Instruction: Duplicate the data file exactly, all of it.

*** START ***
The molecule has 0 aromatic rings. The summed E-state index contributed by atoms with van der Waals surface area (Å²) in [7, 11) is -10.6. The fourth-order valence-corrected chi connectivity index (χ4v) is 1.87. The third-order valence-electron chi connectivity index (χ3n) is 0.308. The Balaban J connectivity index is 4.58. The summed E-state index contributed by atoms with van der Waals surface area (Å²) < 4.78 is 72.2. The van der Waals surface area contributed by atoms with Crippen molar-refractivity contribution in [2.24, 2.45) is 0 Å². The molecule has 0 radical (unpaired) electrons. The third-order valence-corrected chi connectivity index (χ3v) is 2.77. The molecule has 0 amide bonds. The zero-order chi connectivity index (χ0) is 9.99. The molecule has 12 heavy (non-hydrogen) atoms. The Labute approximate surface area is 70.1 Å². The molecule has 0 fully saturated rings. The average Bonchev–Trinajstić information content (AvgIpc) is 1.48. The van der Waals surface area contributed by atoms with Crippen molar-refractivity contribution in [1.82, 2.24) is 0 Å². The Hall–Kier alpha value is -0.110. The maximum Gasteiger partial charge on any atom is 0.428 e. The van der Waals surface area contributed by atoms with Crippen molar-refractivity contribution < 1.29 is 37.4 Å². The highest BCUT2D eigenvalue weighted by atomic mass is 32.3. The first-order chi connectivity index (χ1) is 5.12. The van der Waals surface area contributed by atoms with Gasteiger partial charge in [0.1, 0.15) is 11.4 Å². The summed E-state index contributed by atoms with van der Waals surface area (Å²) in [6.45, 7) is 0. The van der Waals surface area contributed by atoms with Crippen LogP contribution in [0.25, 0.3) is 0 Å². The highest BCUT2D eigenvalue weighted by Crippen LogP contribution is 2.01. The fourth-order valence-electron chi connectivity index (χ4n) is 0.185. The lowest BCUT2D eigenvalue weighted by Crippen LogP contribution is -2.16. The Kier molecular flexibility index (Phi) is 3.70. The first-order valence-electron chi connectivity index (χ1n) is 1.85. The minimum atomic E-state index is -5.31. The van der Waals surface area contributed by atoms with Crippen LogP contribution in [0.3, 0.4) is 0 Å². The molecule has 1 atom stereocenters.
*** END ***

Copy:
The molecule has 0 aromatic rings. The summed E-state index contributed by atoms with van der Waals surface area (Å²) in [7, 11) is -10.6. The fourth-order valence-corrected chi connectivity index (χ4v) is 1.87. The third-order valence-electron chi connectivity index (χ3n) is 0.308. The Balaban J connectivity index is 4.58. The summed E-state index contributed by atoms with van der Waals surface area (Å²) < 4.78 is 72.2. The van der Waals surface area contributed by atoms with Crippen molar-refractivity contribution in [2.24, 2.45) is 0 Å². The molecule has 0 radical (unpaired) electrons. The third-order valence-corrected chi connectivity index (χ3v) is 2.77. The molecule has 0 amide bonds. The zero-order chi connectivity index (χ0) is 9.99. The molecule has 12 heavy (non-hydrogen) atoms. The Labute approximate surface area is 70.1 Å². The molecule has 0 fully saturated rings. The average Bonchev–Trinajstić information content (AvgIpc) is 1.48. The van der Waals surface area contributed by atoms with Crippen molar-refractivity contribution in [1.82, 2.24) is 0 Å². The Hall–Kier alpha value is -0.110. The maximum Gasteiger partial charge on any atom is 0.428 e. The van der Waals surface area contributed by atoms with Crippen molar-refractivity contribution < 1.29 is 37.4 Å². The highest BCUT2D eigenvalue weighted by atomic mass is 32.3. The first-order chi connectivity index (χ1) is 5.12. The van der Waals surface area contributed by atoms with Gasteiger partial charge in [0.1, 0.15) is 11.4 Å². The summed E-state index contributed by atoms with van der Waals surface area (Å²) in [6.45, 7) is 0. The van der Waals surface area contributed by atoms with Crippen LogP contribution in [0.25, 0.3) is 0 Å². The highest BCUT2D eigenvalue weighted by Crippen LogP contribution is 2.01. The fourth-order valence-electron chi connectivity index (χ4n) is 0.185. The lowest BCUT2D eigenvalue weighted by Crippen LogP contribution is -2.16. The Kier molecular flexibility index (Phi) is 3.70. The first-order valence-electron chi connectivity index (χ1n) is 1.85. The minimum atomic E-state index is -5.31. The van der Waals surface area contributed by atoms with Crippen LogP contribution in [0.3, 0.4) is 0 Å². The molecule has 1 atom stereocenters.